MARY LOUISE KELLY, HOST:
All right, sports fans. Yesterday was indeed the big day. After all the buildup, all the waiting, the players finally got down to it.
(SOUNDBITE OF ARCHIVED RECORDING)
UNIDENTIFIED SPORTSCASTER: And he does it with an ace.
KELLY: Nope, not the Super Bowl. That is the sound of Australian Nick Kyrgios winning his first-round match yesterday at the Australian Open, the first major tennis tournament this year. That is real applause you can hear. Australia's strict 14-day quarantine protocol has allowed the tournament to proceed with fans - not at full capacity, but more than 380,000 fans are expected over the next two weeks, making the Australian Open one of the more normal-looking sporting events in a long time now. Scott Spits covers tennis for The Age. He's on the line from Melbourne. Welcome.
SCOTT SPITS: Thanks very much - lovely to talk to you.
KELLY: So how's it going so far? Does this feel like a normal Grand Slam tournament?
SPITS: Look; it feels reasonably normal. But the thing that struck me the most in Day 1 was the poor crowd. It was wonderful that it started and there were fans allowed in, but it just felt a bit off. We're used to, you know, being a really highly anticipated event. It's now held in February, so all the kids are back at school. But I think there is still an overwhelming gratitude that - due to all the effort that's gone by to get to this point, that the tournament started and is going ahead. So there is gratitude that it's underway.
KELLY: Yeah. Let's talk about the players. You've got 500 or so players who have come in for this. They arrived, and then - and what has the quarantine protocol been?
SPITS: So they immediately went into two weeks of compulsory quarantine. The key element that allowed the tournament to go ahead was that after all the negotiations, they were permitted to have a five-hour block each day that included time to train, time for treatment. And under strict conditions, they were able to prepare for the tournament. What happened is that of all the charter flights that arrived in Australia, three of those ended up carrying a person who had a positive case. And therefore, all the players and people who were on those flights were considered close contacts of that person, and their quarantine conditions changed. So it ended up that 72 of those players were stuck in hard lockdown. They were not able to leave their hotel rooms for those two weeks. So...
KELLY: Oh, wow.
SPITS: That was a really dramatic preparation for the tournament - took some players by surprise. They obviously all coped and adjusted to it differently. But obviously, the reality of 70 players whose preparations were severely different to those players who had that daily block each day to get on the tennis court.
KELLY: Yeah. There's only so many pushups on the floor of your hotel room and bouncing a tennis ball off the walls you can do. It's not ideal by any stretch.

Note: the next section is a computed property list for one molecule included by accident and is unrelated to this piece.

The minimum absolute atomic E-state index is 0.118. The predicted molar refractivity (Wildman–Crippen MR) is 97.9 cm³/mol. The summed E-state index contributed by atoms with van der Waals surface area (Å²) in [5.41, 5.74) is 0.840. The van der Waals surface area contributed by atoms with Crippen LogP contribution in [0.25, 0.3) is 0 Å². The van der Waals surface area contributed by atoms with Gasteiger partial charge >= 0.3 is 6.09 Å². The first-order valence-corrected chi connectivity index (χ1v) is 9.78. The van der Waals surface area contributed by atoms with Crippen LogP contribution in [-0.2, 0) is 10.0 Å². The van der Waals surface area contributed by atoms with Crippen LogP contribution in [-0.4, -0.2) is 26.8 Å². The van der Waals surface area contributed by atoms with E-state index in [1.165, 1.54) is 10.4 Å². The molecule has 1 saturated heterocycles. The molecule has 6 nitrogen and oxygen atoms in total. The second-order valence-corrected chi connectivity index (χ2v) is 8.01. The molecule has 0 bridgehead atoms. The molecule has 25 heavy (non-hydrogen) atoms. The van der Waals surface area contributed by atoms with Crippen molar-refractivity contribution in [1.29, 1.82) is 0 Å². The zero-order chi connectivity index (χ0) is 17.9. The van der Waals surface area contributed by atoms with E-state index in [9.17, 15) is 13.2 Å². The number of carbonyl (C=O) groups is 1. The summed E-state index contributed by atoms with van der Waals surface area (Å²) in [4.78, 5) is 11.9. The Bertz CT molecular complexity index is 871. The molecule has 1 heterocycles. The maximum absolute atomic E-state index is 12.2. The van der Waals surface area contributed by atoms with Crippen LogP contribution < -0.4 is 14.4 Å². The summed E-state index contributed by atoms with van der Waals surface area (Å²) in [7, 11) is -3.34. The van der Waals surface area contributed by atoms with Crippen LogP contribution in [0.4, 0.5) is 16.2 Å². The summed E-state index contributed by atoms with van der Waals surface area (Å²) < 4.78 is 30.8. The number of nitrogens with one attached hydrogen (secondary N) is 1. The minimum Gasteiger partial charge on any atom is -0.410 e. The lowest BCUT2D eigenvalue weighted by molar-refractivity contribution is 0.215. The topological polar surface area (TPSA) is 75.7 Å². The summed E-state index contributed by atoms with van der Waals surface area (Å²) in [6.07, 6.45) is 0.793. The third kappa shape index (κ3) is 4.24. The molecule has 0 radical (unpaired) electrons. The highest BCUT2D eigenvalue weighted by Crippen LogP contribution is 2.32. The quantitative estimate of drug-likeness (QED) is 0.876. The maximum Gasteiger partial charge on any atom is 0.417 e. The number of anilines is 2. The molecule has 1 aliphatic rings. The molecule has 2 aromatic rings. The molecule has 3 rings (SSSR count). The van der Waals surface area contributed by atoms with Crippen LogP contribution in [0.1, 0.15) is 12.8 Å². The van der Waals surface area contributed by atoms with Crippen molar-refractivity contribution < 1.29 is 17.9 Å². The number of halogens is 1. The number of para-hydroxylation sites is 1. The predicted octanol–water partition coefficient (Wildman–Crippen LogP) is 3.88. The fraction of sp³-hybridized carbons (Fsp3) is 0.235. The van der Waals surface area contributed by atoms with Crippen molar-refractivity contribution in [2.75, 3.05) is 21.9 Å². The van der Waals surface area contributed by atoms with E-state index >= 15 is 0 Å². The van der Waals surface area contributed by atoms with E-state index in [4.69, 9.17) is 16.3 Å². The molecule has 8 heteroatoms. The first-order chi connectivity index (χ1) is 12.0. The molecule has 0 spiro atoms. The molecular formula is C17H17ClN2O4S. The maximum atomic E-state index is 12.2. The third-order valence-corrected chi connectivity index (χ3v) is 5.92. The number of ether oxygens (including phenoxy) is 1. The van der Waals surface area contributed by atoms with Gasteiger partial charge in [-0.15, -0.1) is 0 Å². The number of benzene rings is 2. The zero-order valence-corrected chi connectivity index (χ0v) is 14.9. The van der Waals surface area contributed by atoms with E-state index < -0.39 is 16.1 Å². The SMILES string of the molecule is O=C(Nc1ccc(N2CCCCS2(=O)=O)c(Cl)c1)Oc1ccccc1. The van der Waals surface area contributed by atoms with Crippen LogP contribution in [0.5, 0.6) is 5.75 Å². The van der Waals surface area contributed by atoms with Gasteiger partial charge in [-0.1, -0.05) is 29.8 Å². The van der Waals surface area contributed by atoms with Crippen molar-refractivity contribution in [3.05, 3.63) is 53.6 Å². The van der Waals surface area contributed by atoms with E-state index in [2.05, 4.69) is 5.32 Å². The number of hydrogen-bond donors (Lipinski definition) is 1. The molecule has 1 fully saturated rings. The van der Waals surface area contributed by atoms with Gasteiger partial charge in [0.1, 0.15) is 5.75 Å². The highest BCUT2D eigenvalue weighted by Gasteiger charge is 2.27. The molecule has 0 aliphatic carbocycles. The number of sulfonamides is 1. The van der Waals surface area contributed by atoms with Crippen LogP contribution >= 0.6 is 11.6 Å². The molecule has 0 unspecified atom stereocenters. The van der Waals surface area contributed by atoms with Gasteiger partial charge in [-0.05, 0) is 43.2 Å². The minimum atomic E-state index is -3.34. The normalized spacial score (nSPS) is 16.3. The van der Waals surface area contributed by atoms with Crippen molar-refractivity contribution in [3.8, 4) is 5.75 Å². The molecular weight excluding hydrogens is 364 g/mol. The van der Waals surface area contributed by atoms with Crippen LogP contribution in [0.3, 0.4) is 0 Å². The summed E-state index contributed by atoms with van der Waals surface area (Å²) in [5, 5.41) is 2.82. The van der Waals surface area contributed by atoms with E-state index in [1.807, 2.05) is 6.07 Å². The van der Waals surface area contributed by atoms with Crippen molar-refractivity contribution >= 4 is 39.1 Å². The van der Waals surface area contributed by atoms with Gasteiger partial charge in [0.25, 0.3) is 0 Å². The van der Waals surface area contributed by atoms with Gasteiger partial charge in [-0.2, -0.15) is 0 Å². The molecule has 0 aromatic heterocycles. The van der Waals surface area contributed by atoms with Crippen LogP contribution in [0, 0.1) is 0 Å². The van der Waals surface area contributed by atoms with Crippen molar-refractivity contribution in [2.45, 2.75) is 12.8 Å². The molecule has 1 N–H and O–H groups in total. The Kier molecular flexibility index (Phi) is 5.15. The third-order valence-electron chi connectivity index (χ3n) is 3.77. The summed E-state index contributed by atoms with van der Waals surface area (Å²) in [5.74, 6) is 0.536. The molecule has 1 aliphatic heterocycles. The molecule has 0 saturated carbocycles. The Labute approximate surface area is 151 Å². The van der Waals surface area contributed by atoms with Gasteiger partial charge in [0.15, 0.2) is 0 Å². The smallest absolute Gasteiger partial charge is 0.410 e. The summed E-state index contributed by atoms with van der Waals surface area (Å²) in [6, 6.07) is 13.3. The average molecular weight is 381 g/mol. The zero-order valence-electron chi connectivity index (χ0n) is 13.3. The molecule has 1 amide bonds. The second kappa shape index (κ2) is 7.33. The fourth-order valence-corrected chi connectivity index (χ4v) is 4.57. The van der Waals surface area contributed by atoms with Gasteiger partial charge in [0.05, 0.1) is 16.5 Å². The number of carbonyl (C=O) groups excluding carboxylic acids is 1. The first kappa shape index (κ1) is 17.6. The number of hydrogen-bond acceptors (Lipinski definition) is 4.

SPITS: That's right.
KELLY: Do we know yet how the players who were in that extreme quarantine - how they've been affected, how it will affect their play?
SPITS: Yeah, we've had a couple examples of players who've come out, those who were in the high lockdown. Angelique Kerber was probably one of the most notable. On Day 1 she had a bad loss.
KELLY: She's a former winner, correct?
SPITS: Former winner five years ago and a former world No. 1.
SPITS: She certainly said her preparation was affected. Naturally, we've got the second half of the first round to come, so we'll hear from a few more others. And soon we'll have a body of evidence as to what the overall effect was on different players.
KELLY: The stakes here are obviously really high if something goes wrong, if somebody gets sick. Is the hope, though, that this experiment - because that's what it is - that if it is successful, it could provide a template for other major tennis tournaments, other big events in other sports in this COVID age?
SPITS: Oh, definitely. The world is watching. The world is watching what Australia and the Australian government have done here. There could be implications for the Japan Olympics if they go ahead. I think what's really interesting now is that all the players who, once they leave quarantine and - they're considered members of the Australian community like everyone else. They're not in a separate bubble anymore. If they want to go to a restaurant and dine and wear a mask and go outside, they're free to do so. So I'm just a little bit surprised that there's not perhaps, like, a mini-bubble operating for the players during the tournament.
KELLY: Yeah - Scott Spits, sports reporter for The Age in Australia, giving us a little taste of what's going on there with the Australian Open.
Thank you, Scott.
SPITS: Thanks very much.
NPR transcripts are created on a rush deadline by Verb8tm, Inc., an NPR contractor, and produced using a proprietary transcription process developed with NPR. This text may not be in its final form and may be updated or revised in the future. Accuracy and availability may vary. The authoritative record of NPR’s programming is the audio record.